The Now What Conferences

tags: blend-interactive, now-what, conference, sioux-falls

For six years, from 2013 to 2018, Blend Interactive produced an annual conference called “Now What?”

The idea was to discuss topics of ongoing importance to web managers, so the title meant, “You have a website…now what?”

I was heavily involved in the first three: 2013, 2014, and 2015.

Karla Santi – Blend’s current CEO, and the creative director at the time – did an amazing job of producing the events. She was deeply committed to making them as visually and experientially perfect as possible. And they were amazing – Karla kept the production values absurdly high. I’ve been to a lot of conferences, and the Now What events remain the best overall conferences I’ve ever attended (or spoken at).

Sam Otis did artwork for all the events. Each year (after the first two) had a theme that Sam carried through all the marketing, from digital to print. (See some of the website links below. You’ll be able to pick out the themes, from astronauts to mad scientists.)

Everyone who attended the conferences loved them. As you can see below, we consistently managed to assemble a roster of speakers that we just didn’t deserve to get for a 200-person conference in a smaller city. Both Corey Vilhauer and I called in a bunch of favors to get industry friends to come speak. Considered collectively over the six years, I believe we had one of the best conference speaker lineups in the content strategy space, second only to perhaps Confab.

(I had some brief moments of panic over the early years that we were just making a “mini-Confab,” but then I concluded this wasn’t a bad association. I mentioned this to Kristina Halvorson once, and she thought it was a great thing.)

The speakers loved the conference. We gave the red carpet treatment to all of them. We’d pick them up and drop them off everywhere they needed to go for two days (Karla would arrange to borrow luxury cars from the local dealer in exchange for a sponsorship), complete with Starbucks order in hand. We paid almost every speaker a competitive fee, and we covered all their travel expenses.

In some ways, the conference was about Sioux Falls as much as it was about content strategy. I would often refer to the conference as “Our love letter to Sioux Falls.” We were determined to bring the best possible level of talent to our city, and we were equally determined that they came away from the conference thinking Sioux Falls was an amazing place.

We held all the events at the Belbas Theater in the Washington Pavilion in Sioux Falls (except the final year of workshops, which was at Icon Lounge). We lost money on the early years (and if you count our labor, we lost a lot of money), but I think the final couple of years turned a small profit as we got better and more efficient at producing it.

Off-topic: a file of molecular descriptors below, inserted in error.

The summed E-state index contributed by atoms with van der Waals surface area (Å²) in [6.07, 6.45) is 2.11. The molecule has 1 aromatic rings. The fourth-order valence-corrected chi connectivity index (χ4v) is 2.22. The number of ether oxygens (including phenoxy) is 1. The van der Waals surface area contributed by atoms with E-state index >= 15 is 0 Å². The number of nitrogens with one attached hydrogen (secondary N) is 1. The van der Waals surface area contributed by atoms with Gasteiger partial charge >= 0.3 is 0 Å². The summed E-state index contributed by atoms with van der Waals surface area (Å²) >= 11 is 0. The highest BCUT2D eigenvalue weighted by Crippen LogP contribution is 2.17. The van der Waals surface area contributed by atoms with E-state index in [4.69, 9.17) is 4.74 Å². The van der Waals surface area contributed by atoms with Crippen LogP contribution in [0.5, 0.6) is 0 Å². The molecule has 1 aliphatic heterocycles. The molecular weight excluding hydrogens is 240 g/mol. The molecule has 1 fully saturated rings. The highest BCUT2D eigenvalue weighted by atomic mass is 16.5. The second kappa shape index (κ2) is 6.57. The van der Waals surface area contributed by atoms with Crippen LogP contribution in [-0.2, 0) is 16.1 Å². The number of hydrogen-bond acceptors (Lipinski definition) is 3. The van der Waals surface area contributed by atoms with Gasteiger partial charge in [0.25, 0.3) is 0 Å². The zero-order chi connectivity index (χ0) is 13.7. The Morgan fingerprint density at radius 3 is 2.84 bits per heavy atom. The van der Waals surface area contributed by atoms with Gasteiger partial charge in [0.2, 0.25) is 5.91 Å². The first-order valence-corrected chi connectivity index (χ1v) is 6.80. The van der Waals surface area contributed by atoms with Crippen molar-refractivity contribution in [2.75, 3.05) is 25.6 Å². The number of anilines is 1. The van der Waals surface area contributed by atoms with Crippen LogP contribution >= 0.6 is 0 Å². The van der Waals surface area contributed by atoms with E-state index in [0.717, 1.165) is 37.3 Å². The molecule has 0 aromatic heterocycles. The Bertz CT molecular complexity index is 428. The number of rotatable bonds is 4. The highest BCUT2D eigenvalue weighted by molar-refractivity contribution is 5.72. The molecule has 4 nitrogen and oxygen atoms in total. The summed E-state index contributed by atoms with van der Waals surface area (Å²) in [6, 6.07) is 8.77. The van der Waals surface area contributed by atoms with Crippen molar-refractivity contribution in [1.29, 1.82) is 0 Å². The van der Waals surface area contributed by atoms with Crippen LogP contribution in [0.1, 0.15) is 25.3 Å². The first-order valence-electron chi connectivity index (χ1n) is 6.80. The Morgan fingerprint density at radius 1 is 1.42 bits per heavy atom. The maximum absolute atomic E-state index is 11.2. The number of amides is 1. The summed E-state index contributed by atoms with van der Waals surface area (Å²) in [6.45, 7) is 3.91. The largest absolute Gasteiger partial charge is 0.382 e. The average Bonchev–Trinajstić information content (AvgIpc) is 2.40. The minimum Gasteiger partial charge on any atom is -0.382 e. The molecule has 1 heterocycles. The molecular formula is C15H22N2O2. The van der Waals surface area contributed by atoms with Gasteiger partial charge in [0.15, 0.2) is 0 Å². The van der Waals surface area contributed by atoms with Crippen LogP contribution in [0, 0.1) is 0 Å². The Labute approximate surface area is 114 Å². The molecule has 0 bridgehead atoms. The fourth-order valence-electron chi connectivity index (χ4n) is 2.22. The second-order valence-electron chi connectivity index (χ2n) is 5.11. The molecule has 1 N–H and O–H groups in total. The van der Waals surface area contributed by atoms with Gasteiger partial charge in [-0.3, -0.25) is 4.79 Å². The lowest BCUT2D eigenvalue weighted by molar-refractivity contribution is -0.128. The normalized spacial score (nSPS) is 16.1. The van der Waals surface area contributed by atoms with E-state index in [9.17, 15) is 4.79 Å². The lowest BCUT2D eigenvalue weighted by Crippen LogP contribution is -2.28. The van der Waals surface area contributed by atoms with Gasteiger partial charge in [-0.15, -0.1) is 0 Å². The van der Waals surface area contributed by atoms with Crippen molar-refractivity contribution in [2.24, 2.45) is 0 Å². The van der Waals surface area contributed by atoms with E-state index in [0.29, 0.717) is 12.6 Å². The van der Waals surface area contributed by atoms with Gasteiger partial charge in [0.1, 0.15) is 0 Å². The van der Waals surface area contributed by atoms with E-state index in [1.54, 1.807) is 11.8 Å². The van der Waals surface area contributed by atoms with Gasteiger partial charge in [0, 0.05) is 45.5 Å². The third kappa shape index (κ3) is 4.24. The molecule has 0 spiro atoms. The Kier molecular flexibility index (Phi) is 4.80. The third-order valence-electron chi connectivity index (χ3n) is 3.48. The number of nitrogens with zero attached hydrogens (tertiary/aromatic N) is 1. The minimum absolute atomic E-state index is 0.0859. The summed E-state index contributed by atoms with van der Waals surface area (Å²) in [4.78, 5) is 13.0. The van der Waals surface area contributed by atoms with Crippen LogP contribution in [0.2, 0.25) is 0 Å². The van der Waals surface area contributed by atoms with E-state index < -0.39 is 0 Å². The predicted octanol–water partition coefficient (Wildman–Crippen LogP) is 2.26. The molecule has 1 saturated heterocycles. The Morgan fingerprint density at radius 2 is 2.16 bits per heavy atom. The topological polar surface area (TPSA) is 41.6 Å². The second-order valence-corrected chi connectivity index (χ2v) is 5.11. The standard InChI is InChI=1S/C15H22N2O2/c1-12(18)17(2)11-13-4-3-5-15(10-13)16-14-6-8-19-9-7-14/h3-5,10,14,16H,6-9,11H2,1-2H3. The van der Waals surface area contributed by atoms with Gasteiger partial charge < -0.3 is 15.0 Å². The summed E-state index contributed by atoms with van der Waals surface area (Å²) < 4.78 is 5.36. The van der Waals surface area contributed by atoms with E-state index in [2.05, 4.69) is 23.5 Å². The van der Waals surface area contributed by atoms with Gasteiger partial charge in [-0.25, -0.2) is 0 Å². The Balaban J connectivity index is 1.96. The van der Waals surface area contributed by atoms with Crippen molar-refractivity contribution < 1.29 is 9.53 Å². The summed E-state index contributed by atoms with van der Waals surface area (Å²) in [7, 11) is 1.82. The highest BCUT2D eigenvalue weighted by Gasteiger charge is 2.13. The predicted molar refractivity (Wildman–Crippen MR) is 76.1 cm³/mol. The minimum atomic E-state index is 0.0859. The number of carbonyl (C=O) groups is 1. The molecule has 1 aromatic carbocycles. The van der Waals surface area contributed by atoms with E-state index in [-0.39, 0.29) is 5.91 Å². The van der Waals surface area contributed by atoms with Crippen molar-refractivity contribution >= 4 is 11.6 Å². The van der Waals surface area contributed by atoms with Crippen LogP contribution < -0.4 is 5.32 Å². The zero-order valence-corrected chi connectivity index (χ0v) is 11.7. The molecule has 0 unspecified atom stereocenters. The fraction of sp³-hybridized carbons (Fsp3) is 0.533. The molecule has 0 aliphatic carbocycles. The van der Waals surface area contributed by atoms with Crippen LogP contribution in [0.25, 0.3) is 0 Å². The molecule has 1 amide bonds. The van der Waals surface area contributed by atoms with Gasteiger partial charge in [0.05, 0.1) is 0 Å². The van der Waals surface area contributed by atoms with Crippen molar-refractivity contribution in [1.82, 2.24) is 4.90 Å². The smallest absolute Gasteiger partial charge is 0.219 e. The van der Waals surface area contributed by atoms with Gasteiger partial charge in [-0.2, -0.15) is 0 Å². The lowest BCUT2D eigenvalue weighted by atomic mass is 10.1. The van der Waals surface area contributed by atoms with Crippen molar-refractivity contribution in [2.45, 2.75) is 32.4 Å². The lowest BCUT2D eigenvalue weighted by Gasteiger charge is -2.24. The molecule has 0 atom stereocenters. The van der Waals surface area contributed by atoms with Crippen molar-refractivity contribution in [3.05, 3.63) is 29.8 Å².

(Blend has thankfully managed to retain every Now What website we created as archives of the events.)

Now What 2013

Our keynote for the first year was Lisa Welchman, which was a huge get for us. I had been a fan of hers since seeing her at a conference in Chicago five years prior. When we decided on the theme of the conference, which first struck me as governance and operations, she was the first name that popped into my head.

The rest of the speaker list were close industry friends of ours. We weren’t sure how the whole thing was going to go, so we were careful to invite mostly people we knew well, and who realized the event was very new and untested.

We produced a two-minute video of conference highlights to promote the next year.

Go to website

Now What 2014

For the second year, we book-ended the conference with the two biggest names in content strategy: Karen McGrane opened the conference (she returned in 2017), and Kristina Halvorson closed it. I remember Kristina was sick, and she missed the speaker dinner the night before. She drove down from Minneapolis the morning of the conference, and made it just in time.

We added a “workshop day” for this year, and quickly realized that was the most profitable and relaxed part of the event, by far.

We nicknamed this one “Jeffapalooza,” since we had three Jeffs on the roster (Cram, Eaton, and Sauer). This event was also notable for me personally because at the after-dinner, some of the speakers told me I should contact O’Reilly about writing a book. I did, they accepted, and I published my first book in 2016.

Go to website

Now What 2015

This one was packed. We got Jared Spool and Margot Bloomstein as opening and closing keynotes for this one, along with Ahava Liebtag (she would return in 2017 as well). I remember thinking after this conference that I really didn’t have anyone else to get for it. I couldn’t think of anyone else in the U.S. that I thought we should get for it.

We produced another two-minute video of conference highlights to promote the next year.

Go to website

After 2015, I became less involved. The conference was clearly more about content strategy, and I had tapped my list of contacts for it.

Corey took over as content curator from this point on.

I think I remained on as MC for 2016, and I gave a talk in 2017. For 2018, I wasn’t involved at all, and we only did two days of workshops.

Every conference has a lifecycle, and this one just naturally ended. Attendance was declining toward the end, and the production values of the conference were so high, that putting them on was an enormous effort. We had to start planning them six months in advance, and every time we scheduled that first production meeting, we would always think “Already?! Didn’t we just do this?”

I remain incredibly proud of the conference series overall. It was one of the neatest things I was involved in at Blend.


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